- Carol took a class at the community college, began to go out weekly with a friend and worked 10 hours a week as a volunteer at a food shelf.
Increased exposure to other people increased Carol’s anxiety. How was this dealt with?
- planning activities in a way that ensured she had a sufficient balance of time alone and time with others
- use of planned regression in which Carol would take a day off in which she stayed in her apartment and had no contact with others.
How did the therapist deal with Carol’s fear of relapse?
- low level anxiety, fatigue or depression was interpreted as “I’m going crazy.”
- experience of vulnerability and issues of low frustration tolerance, overgeneralising and catastrophising contributed to this problem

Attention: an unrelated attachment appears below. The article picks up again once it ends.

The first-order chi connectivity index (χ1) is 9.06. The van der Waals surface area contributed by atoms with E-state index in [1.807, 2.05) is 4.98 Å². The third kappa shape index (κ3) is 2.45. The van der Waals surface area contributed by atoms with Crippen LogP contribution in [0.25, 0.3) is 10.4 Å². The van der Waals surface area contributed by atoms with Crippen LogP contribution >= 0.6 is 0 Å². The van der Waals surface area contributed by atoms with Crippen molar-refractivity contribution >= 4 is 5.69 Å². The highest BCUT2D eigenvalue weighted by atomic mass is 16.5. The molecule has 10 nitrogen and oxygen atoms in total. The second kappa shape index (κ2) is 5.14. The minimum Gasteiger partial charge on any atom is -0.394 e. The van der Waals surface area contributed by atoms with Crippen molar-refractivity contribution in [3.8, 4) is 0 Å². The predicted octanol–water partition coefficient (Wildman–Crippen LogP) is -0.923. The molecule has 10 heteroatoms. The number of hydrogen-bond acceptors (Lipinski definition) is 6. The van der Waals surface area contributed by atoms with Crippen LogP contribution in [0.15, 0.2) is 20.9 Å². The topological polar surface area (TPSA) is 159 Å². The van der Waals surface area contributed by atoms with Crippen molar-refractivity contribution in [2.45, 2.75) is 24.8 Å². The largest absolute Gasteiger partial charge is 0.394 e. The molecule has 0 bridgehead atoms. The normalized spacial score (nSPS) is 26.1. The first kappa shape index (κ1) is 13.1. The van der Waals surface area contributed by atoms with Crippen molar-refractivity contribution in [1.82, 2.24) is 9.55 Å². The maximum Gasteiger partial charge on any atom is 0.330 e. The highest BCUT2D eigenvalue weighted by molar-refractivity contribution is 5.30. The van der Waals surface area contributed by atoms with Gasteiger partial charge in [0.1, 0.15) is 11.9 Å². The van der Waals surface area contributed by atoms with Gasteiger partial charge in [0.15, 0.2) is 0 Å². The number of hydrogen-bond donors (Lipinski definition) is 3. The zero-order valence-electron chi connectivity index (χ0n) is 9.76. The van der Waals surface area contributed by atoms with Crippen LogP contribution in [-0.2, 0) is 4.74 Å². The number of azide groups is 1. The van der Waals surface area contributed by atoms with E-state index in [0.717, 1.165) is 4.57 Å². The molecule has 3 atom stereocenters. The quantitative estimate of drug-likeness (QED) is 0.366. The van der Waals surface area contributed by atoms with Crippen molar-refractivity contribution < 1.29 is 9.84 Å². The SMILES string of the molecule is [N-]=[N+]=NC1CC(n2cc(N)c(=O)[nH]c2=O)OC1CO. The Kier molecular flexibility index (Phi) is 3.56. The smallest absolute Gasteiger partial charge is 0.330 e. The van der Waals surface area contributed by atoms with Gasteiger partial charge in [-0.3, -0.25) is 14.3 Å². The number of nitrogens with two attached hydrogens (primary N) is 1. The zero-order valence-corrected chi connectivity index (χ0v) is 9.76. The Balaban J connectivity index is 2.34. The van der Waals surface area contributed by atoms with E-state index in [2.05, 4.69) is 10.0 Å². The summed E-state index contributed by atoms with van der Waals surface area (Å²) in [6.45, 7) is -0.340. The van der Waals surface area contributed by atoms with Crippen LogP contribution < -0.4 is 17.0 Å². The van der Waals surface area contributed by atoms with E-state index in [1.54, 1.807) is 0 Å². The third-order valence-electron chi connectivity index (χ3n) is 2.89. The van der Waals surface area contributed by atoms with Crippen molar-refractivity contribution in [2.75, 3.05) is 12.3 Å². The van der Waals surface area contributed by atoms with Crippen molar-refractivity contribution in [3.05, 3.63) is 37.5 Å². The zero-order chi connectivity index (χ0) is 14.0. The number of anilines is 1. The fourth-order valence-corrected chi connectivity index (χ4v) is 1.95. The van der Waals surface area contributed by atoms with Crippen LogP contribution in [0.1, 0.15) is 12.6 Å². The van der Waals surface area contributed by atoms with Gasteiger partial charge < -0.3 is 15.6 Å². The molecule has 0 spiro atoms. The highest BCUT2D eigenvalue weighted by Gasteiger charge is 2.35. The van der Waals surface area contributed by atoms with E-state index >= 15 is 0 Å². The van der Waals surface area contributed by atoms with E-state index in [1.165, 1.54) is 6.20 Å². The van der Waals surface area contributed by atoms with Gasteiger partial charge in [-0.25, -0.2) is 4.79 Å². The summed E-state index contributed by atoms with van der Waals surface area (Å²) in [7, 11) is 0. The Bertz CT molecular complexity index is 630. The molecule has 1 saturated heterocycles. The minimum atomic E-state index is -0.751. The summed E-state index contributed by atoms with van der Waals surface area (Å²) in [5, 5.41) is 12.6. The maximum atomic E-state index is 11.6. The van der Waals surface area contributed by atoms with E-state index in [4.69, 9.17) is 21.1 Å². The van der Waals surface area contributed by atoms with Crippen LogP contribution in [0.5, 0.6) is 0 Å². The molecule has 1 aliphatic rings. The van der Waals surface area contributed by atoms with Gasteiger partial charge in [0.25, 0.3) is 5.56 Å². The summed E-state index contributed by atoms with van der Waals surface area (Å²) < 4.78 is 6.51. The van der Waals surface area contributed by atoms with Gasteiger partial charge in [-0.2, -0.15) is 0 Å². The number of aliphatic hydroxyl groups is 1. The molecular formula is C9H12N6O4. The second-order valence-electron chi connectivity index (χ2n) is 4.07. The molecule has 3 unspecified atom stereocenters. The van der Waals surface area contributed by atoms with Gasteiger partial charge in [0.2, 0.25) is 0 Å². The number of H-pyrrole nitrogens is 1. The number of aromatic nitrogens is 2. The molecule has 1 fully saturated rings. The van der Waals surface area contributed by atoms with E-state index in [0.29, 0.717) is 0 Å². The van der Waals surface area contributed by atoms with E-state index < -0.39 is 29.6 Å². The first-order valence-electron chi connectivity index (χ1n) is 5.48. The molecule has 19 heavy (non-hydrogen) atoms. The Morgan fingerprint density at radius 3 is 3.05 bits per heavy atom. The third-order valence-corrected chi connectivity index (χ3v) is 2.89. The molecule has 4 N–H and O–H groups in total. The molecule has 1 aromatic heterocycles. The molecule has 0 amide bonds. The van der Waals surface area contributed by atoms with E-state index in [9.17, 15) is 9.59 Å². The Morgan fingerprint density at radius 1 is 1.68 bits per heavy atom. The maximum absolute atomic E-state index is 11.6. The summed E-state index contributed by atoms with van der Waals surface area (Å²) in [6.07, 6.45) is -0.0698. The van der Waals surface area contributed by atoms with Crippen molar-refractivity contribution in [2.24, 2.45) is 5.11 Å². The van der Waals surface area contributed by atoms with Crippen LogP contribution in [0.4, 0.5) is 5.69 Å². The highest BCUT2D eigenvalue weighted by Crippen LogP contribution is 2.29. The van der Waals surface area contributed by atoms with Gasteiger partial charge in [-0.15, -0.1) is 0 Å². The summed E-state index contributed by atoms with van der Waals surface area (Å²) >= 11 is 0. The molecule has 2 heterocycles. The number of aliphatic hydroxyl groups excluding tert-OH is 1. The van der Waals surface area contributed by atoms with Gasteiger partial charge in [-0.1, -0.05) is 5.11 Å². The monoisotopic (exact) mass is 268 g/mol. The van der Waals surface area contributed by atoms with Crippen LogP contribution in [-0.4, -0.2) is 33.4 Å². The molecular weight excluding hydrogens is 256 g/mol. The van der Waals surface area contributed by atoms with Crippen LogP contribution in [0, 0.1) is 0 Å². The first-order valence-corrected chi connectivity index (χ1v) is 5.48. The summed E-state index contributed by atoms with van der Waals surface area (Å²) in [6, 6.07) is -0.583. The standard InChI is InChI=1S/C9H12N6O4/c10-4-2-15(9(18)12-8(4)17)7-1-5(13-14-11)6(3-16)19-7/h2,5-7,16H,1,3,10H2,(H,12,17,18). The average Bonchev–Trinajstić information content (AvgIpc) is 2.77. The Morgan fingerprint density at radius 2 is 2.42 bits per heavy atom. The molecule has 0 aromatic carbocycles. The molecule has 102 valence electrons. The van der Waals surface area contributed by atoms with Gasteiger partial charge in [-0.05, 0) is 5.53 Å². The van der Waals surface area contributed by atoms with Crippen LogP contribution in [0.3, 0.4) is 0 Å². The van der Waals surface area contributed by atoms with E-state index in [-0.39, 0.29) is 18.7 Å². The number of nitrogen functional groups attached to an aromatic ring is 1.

- education about her illness and interpretation of her experiences as normal responses to stress helped her understand and normalise her experience
- reviewing her stress thermometer, schedule of activities, sleep patterns, exercise, diet and level of stimulation to protect against relapse
- fears examined using Socratic questioning, examining evidence and alternative explanations
Carol had a limited self-concept; “I’m just a mental patient”; how did the therapist help Carol to build her sense of self and her self esteem?
- Carol and the therapist examined evidence that supported other roles she currently was performing, e.g., student, friend, employee and exploring other areas of life interests including travel, skiing and her desire to get married